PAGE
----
We also save money by baking bread and now as the kids get older they are taking over those jobs. I am hoping they can sell their eggs, bread, jams, etc., soon, and if not, they will know how to be the next real food generation. I really believe in Joel Salatin’s approach to jobs for the kids!
            I guess what I’m saying is many people work part time by using their time to save money. I see what I’m doing as another kind of part time job. I’d also say that there is no job that is *always* fun.

          2. Yes, I think that “working” doesn’t necessarily mean a 9-5 job out of the home, 5 days a week. For some it might! But think about the productive, money-making endeavors many of us stay-at-home moms could do if we had a nanny, housekeeper, or assistant at times, just for a couple hrs here and there!. Instead of spending 2 hrs. a day vacuuming and cleaning bathrooms, maybe I could sell stuff on ebay. Instead of spending time driving to pick up kids, I could spend an hour on an Etsy project. My point is, it doesn’t have to be all-out one way or another. Figure out the times that you could better spend your energy in a money-making proposition, and focus on those blocks of time. You don’t have to give up being a SAHM, but perhaps hire someone to take a few of your duties.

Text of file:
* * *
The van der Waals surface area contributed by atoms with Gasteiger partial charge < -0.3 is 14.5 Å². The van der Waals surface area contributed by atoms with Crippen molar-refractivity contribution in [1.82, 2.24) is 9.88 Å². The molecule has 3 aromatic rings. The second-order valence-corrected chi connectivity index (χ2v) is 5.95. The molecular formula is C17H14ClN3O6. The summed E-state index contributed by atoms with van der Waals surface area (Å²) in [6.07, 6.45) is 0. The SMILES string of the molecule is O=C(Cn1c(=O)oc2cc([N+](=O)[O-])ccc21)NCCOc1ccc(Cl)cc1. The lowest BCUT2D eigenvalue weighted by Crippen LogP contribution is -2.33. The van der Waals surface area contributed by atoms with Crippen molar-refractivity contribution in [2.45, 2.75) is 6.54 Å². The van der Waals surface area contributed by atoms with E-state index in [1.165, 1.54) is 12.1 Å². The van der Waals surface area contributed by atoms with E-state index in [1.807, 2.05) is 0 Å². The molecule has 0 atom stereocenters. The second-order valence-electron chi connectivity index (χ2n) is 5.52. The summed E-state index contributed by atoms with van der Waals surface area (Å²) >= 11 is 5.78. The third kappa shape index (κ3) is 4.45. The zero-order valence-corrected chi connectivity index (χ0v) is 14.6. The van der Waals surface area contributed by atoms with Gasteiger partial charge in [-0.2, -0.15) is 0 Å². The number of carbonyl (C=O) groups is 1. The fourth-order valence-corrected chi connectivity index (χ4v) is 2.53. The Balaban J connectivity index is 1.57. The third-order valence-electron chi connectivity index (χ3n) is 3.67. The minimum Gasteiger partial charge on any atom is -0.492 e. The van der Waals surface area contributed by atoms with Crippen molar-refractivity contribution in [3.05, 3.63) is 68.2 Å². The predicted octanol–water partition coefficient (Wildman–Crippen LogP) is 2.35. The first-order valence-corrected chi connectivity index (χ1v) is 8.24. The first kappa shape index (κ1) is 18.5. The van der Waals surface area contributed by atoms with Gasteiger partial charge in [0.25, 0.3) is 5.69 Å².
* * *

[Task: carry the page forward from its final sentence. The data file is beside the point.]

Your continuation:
1. Yes, love the outside the box thinking. I’d have to say, though, that hiring out (in my experience) requires professional level income that is difficult to do in just a few hours a week to make it worth the time to find and train help. I find it more profitable to barter, trade babysitting with friends, cut out the extra expenses and buy in bulk and cook in season. I don’t menu plan because I don’t know what will be available – instead we just keep a lot on hand. And most important – delegate. My husband loves wandering around Costco and the kids clean bathrooms. We do spend a few hours cooking each day, together. I can’t imagine passing this off, it’s such a personal and fun family time.